Latest posts by Paul Schnackenburg (see all)
- Project Honolulu - A new way to manage Windows Server - Wed, Nov 22 2017
- Use Azure Managed Service Identity (MSI) to store passwords in your code securely - Thu, Nov 9 2017
- Azure Data Lake overview - Fri, Sep 22 2017
Synthetic Fibre Channel ^
In one way it’s great that Microsoft now has synchronized the shipping of inter related products so that Windows Server 2012 and System Center 2012 ships at the same time, on the other hand it leads to some features not making the cut due to time.
One such feature was Synthetic Fibre Channel support; introduced in Windows Server 2012 this allowed VMs to communicate directly with your FC SAN, including being able to Live Migrate a VM with such connectivity. Unfortunately the support for setting this up in VMM 2012 SP1 was missing and so this had to be done outside of VMM (PowerShell or Hyper-V manager) but VMM could otherwise manage such VMs.
In VMM 2012 R2 this has been fixed and it can now manage the SAN fabric, automatically do zone management and provision VMs with FC connectivity from templates.
Offloaded Data Transfer (ODX) ^
Another feature that VMM didn’t catch up with in 2012 SP1 was Offloaded Data Transfer (ODX) which promises to vastly increase the speed of data transfers on compatible SANs. VMM 2012 R2 will now take advantage of ODX but only for VM deployment from a library (provided the library share is located on the SAN of course), hopefully other ODX scenarios will follow.
Setting up a file server cluster on those new server that just got racked and wired is now as easy as setting up Hyper-V hosts in VMM.
Bare metal deployment ^
Arguably the biggest new feature in VMM 2012 R2 is the ability to deploy file server clusters to bare metal servers in a way similar to how earlier versions could deploy Hyper-V servers to new physical servers. This is reflected in the new name for the profile used – “physical computer”. Once a Windows Server Scale out File Server has been deployed VMM can now also manage Storage Spaces on the cluster, including correctly configuring the file share permissions for all cluster nodes. There’s no doubt that Microsoft sees the future of virtualized datacenter storage management as shared JBOD chassis with SMB 3.0 file shares for housing VMs; not SANs.
Guest clustering ^
While host clustering provides High Availability and Live Migration to be able to move VMs around, there’s downtime associated with an unplanned failure of a host. Yes, the cluster will detect that a host is unavailable, determine which VMs were running on that host and restart those VMs on other nodes. But users of those servers will notice an outage and loose unsaved data.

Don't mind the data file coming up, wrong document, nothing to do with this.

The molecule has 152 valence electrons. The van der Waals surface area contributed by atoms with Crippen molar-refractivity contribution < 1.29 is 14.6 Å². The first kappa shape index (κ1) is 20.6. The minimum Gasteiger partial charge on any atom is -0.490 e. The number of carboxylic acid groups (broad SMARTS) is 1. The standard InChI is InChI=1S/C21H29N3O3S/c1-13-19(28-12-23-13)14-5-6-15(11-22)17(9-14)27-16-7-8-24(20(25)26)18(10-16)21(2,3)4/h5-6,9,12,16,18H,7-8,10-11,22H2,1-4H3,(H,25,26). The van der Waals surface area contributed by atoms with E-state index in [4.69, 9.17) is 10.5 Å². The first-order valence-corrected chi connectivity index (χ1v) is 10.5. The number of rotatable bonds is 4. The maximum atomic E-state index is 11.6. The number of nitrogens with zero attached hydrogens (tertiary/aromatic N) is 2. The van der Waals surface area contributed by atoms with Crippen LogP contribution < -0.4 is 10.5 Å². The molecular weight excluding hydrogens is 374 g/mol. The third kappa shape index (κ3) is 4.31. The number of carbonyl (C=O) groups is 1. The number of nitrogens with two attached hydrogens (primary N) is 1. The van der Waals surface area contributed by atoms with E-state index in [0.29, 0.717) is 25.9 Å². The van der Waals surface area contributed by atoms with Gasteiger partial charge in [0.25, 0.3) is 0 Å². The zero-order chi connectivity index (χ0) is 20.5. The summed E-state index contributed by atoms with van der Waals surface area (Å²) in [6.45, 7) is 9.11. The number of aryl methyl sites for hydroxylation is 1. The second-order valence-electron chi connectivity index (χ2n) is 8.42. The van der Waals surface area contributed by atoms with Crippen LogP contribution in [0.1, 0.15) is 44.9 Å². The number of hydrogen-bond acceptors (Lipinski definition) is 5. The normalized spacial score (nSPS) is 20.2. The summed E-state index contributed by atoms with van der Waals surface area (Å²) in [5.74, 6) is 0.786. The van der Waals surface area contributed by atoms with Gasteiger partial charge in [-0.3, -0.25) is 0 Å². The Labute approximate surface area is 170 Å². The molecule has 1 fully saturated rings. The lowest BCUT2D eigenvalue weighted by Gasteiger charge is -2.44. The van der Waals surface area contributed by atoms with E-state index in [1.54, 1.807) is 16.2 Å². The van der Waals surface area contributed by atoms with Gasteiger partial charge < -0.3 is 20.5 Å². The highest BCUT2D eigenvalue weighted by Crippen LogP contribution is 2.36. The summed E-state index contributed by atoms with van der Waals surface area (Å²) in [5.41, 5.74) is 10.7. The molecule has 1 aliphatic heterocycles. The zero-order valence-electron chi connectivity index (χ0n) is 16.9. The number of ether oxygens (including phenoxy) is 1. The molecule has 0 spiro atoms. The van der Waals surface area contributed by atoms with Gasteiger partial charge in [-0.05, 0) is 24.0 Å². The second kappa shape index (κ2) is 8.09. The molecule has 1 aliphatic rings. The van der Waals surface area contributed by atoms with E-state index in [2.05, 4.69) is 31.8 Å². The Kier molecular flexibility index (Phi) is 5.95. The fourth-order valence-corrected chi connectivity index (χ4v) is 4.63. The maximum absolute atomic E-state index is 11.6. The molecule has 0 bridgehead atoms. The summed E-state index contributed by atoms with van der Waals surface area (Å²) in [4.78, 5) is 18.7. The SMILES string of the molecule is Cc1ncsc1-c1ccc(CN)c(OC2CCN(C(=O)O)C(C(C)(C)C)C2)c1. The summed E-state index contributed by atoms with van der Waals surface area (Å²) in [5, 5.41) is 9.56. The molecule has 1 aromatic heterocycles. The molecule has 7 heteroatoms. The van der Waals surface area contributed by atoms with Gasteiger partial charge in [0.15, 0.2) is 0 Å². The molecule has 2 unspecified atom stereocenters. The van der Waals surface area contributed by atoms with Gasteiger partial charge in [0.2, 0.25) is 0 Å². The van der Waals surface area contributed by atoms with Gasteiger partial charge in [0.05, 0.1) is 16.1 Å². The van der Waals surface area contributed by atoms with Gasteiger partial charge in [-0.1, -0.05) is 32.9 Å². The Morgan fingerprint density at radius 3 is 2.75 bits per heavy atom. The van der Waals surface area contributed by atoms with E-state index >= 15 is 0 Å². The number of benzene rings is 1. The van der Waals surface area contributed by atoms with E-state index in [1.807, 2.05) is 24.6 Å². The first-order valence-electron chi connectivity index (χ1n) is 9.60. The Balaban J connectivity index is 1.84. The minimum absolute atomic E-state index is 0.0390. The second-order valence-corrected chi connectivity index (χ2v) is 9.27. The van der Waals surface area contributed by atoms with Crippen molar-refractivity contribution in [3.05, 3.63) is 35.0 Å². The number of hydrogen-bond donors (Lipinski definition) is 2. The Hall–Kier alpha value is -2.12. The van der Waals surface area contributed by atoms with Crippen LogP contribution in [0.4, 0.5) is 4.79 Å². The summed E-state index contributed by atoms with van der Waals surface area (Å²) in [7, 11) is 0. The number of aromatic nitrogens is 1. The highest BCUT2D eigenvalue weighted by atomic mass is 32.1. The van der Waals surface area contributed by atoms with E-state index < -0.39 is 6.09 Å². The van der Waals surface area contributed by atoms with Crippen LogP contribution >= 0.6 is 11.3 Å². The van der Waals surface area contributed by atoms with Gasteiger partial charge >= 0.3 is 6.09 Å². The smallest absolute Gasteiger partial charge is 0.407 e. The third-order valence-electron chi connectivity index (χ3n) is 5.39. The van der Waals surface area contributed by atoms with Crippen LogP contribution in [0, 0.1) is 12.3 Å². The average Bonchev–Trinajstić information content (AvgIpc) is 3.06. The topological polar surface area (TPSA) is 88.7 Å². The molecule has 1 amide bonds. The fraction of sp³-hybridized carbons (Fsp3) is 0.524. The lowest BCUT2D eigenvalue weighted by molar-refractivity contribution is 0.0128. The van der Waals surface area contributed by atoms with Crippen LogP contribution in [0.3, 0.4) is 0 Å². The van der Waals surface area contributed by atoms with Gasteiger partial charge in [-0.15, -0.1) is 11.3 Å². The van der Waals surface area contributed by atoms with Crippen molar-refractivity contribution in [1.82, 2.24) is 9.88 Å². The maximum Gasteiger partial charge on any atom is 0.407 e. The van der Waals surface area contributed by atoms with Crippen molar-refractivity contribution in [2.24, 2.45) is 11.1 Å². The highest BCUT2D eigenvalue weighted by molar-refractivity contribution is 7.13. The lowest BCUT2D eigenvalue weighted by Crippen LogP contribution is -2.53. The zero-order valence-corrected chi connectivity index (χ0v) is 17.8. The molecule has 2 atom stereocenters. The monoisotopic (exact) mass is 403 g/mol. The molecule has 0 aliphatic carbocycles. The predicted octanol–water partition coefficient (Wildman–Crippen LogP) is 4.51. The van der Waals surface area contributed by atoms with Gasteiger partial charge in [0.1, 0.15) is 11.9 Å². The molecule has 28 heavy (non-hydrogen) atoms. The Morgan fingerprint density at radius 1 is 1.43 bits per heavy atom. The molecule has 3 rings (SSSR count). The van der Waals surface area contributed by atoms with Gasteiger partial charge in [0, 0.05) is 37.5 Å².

The answer is to combine host clustering with guest clustering where several VMs are clustered and if one VM goes away they are then are able to compensate resulting in near zero downtime for users.
VMM 2012 could manage and provision guest clusters through service templates but because each node was identical it required extensive logic in scripts to make sure that the first node created the cluster and subsequent VMs joined the cluster. In VMM 2012 R2 services are now cluster aware and you can run different scripts on the initial VM and subsequent guest cluster nodes.
Speaking of services, if you have Windows Server 2012 R2 hosts and guests, VMM can now inject files into a specific path on the VM before the first boot.
Virtual Hard Disk sharing ^
The other thing that clusters require is shared storage, something that prior to Windows Server 2012 R2 involved connecting your guest cluster nodes to either a Fibre Channel or iSCSI SAN. In Windows Server 2012 R2 a normal VHDX file can now be shared amongst VMs and act as the shared storage and setting up such a shared drive is fully supported through VMM service templates.
One of my favorite features in VMM since the first version has been the powerful Physical to Virtual (P2V) functionality for moving old servers into the new virtualized world. This feature has been inexplicably deprecated in VMM 2012 R2 and there’s even a blog post on how to mitigate the problem by using an older version of VMM. It seems to me that yet again Microsoft lives in a different world to us ordinary IT Pros, where all workloads are virtualized and there are no legacy servers to migrate.
Aside from this minor gripe however it’s clear that VMM continues to be a major piece of the SC suite with more and more management capabilities, now for file servers, Storage Spaces, Network Virtualization gateway provisioning and even physical switch management. It’s not hard to see VMM going towards becoming a full-fledged fabric management tool that really should be renamed Virtualized Data Centre Manager.